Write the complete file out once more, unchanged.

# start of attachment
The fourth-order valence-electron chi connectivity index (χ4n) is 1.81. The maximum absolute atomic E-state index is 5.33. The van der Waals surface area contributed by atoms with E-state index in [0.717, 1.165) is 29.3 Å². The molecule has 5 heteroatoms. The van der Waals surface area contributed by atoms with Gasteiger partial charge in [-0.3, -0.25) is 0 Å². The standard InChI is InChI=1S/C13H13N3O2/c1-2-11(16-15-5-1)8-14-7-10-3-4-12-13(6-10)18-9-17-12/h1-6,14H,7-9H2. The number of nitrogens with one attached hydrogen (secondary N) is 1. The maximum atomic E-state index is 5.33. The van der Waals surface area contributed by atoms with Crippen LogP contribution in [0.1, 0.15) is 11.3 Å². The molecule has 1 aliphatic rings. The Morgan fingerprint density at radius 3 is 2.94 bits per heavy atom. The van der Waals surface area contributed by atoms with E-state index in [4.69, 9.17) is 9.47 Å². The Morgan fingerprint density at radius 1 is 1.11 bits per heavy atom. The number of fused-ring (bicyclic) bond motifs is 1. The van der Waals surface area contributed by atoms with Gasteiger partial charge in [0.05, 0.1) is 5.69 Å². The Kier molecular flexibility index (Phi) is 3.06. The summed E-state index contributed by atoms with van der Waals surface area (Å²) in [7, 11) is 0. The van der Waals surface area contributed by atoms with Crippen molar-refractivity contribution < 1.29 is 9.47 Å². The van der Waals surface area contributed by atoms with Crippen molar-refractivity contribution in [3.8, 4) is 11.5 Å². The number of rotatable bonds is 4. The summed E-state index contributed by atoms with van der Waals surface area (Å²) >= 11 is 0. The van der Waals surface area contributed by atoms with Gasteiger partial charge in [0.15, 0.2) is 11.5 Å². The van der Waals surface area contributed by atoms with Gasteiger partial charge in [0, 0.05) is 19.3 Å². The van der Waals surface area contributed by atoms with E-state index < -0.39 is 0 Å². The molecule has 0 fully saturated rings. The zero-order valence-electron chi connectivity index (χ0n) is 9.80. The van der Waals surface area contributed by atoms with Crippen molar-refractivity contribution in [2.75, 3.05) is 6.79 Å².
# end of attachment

The fourth-order valence-electron chi connectivity index (χ4n) is 1.81. The maximum absolute atomic E-state index is 5.33. The van der Waals surface area contributed by atoms with E-state index in [0.717, 1.165) is 29.3 Å². The molecule has 5 heteroatoms. The van der Waals surface area contributed by atoms with Gasteiger partial charge in [-0.3, -0.25) is 0 Å². The standard InChI is InChI=1S/C13H13N3O2/c1-2-11(16-15-5-1)8-14-7-10-3-4-12-13(6-10)18-9-17-12/h1-6,14H,7-9H2. The number of nitrogens with one attached hydrogen (secondary N) is 1. The maximum atomic E-state index is 5.33. The van der Waals surface area contributed by atoms with Crippen LogP contribution in [0.1, 0.15) is 11.3 Å². The molecule has 1 aliphatic rings. The Morgan fingerprint density at radius 3 is 2.94 bits per heavy atom. The van der Waals surface area contributed by atoms with E-state index in [4.69, 9.17) is 9.47 Å². The Morgan fingerprint density at radius 1 is 1.11 bits per heavy atom. The number of fused-ring (bicyclic) bond motifs is 1. The van der Waals surface area contributed by atoms with Gasteiger partial charge in [0.05, 0.1) is 5.69 Å². The Kier molecular flexibility index (Phi) is 3.06. The summed E-state index contributed by atoms with van der Waals surface area (Å²) in [7, 11) is 0. The van der Waals surface area contributed by atoms with Crippen molar-refractivity contribution < 1.29 is 9.47 Å². The van der Waals surface area contributed by atoms with Crippen molar-refractivity contribution in [3.8, 4) is 11.5 Å². The number of rotatable bonds is 4. The summed E-state index contributed by atoms with van der Waals surface area (Å²) >= 11 is 0. The van der Waals surface area contributed by atoms with Gasteiger partial charge in [0.15, 0.2) is 11.5 Å². The van der Waals surface area contributed by atoms with Gasteiger partial charge in [0, 0.05) is 19.3 Å². The van der Waals surface area contributed by atoms with E-state index < -0.39 is 0 Å². The molecule has 0 fully saturated rings. The zero-order valence-electron chi connectivity index (χ0n) is 9.80. The van der Waals surface area contributed by atoms with Crippen molar-refractivity contribution in [2.75, 3.05) is 6.79 Å².